Christopher Oribaza, a fourth-year health studies student at Boise State University, has been working with chemistry Professor Owen McDougal to study the dietary supplement Kratom as part of his Ralph Jones Fellowship.
We asked Oribaza some questions about his experience. Read on to see what he had to say!
What kind of project are you working on with Dr. McDougal? And can you share a short overview of the research?
In Dr. McDougal’s lab, we have been working with a dietary supplement called Kratom. It is a plant that originates from southeast Asia. This plant has dose-dependent effects. This means that at low doses, it has a stimulant-like effect, and at high doses, it has an opioid-like effect.
Here in the US, there is no regulation at a federal level. This means that anyone can access it unless there is regulation at the state or local level. This also means there is no quality control. We are currently testing the hypothesis that since there is no quality control for Kratom in the United States, there will be variation in the amount of eight active compounds called alkaloids between and within commercially available Kratom products.
What is the main role you have been given as a fellow in Dr. McDougal’s lab?
The primary role I was given was to work as a research technician. This consists of looking through literature to see what other researchers have used in the past to extract the alkaloids from Kratom, modifying their methods to suit our needs best and testing them.
Sometimes there won’t be any valuable studies or information in any research databases, leading us to create our own methods from scratch. My coworkers and I would then test these methods and observe what happens so we could later optimize them if they worked.
Now that you have spent a great deal of time in Dr. McDougal’s lab and with the research, what interests you most about the project?
Method development and learning how to use all the machines were what interested me the most in the lab. The reason these two things were interesting to me was that it allowed me to use the knowledge I had gathered from my studies here at Boise State to create a method that would solve actual problems that have real-life consequences. I had never conducted research before this opportunity and I never realized how enjoyable it could be.
When (and why) did you first know you wanted to study health and medicine?
I first realized that I wanted to study health and medicine around high school when I took my first course in anatomy and physiology. It was one of those classes that I took out of curiosity. At that time I didn’t know what I wanted to do when I got out of high school.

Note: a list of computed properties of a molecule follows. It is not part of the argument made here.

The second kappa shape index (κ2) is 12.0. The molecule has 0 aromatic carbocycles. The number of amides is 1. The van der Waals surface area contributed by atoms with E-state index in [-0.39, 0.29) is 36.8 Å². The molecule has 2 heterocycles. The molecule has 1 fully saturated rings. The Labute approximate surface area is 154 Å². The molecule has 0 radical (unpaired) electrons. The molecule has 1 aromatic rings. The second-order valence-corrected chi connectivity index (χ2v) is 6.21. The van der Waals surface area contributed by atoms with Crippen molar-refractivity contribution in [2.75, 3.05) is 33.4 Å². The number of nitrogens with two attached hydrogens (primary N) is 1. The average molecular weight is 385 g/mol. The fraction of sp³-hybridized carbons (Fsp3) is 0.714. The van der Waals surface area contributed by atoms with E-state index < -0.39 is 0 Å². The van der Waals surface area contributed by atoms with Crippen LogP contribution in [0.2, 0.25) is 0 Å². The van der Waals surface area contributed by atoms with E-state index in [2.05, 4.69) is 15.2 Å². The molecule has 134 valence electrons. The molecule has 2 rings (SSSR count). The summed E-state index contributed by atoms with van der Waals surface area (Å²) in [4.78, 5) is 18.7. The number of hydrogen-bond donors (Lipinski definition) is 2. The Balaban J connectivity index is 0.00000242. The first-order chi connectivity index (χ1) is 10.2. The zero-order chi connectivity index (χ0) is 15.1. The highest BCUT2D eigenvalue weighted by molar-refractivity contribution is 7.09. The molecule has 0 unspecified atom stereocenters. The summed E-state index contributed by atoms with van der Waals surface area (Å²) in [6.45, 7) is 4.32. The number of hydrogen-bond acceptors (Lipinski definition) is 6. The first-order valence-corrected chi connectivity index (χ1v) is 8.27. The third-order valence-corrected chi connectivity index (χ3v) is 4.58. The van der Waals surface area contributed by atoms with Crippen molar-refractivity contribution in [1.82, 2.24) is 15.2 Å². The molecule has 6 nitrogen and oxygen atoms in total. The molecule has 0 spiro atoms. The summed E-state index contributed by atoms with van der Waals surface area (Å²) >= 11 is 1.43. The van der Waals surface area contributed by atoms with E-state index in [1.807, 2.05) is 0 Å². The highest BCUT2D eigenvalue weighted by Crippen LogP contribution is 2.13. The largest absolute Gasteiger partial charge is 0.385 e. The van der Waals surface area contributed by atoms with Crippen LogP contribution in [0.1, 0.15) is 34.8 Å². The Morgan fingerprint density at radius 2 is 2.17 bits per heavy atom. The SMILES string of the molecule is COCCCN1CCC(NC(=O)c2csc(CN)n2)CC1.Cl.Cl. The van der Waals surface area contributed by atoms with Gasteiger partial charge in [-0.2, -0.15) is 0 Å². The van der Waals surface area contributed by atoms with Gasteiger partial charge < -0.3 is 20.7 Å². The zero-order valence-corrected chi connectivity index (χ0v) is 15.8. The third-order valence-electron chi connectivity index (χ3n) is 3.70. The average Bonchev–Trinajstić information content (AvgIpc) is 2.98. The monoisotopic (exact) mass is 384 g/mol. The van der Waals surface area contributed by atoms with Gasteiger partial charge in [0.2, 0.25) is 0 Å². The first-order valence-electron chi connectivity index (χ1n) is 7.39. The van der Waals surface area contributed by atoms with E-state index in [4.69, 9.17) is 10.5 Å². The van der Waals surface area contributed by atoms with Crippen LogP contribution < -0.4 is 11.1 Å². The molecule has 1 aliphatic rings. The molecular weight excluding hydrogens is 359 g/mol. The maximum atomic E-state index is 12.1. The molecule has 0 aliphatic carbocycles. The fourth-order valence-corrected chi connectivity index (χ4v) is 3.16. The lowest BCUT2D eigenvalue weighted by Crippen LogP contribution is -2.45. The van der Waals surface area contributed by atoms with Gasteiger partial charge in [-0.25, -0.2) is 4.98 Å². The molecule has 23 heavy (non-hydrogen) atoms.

I slowly started to enjoy learning about all the different structures inside the human body, how these structures influence their function and how these same structures can malfunction or be attacked by foreign bodies which can lead to sickness and death. My desire to know more about the human body and how it functions was the catalyst that eventually led me to pursue the medical field.
What skills have you learned throughout this research experience that you’ll take into a future career?
One of the more important skills I have learned through my research experience is patience.
The unfortunate thing about research is that you can’t do everything quickly and you need to take your time to plan out what you are going to do and how you are going to do it. Sometimes a machine can take hours to days to complete its task.
I also learned a bit about working independently. When developing methods, I would be allowed to develop one alone. This gave me the freedom to pursue ideas that I thought could be fruitful, but it also meant that my coworkers wouldn’t know what I was doing completely and wouldn’t be able to help me as much. One of the things I am proud of is that I developed the first extraction method we used to extract the alkaloids from the Kratom plant.
What advice would you give to other students thinking about applying to the Ralph Jones Fellowship?
Some advice that I would give to other students applying to the Ralph Jones fellowship is that science is never a straight line. There will be many bumps and turns along the way. Sometimes the thing you are working on will fail over and over again, but you just have to persevere.
Depending on what lab you get placed in, they might be barely starting a new project from scratch. This could lead to a very slow startup, but, if you give it time, it will turn out to be a great experience!
Has working on this research project changed your view of the medical field in any way?
This has changed my view on how the medical field functions in the background. You usually hear about doctors and nurses when you learn about the medical field, but that’s not the entire story.
Lab techs and researchers are one of the cornerstones of the medical field. Being in the lab gave me some insight into the processes and machinery that lab techs use and the processes that researchers use to make discoveries. All this has shown me that there is more than meets the eye when it comes to the medical field.
What was your favorite takeaway from this fellowship?
My favorite takeaway from this fellowship was that research can be an enjoyable experience and it is something I can see myself doing in the future. I never really saw myself doing research while I was at college. It wasn’t until I was nearing graduation that it dawned on me that I needed to do research in order to be competitive when signing up for medical school.
Adding a small amount to the knowledge we as humans have collected is gratifying in a way. I got to work with like-minded people and learn so much from them. This fellowship gave me the opportunity to explore things that I never considered and for that, I am truly grateful.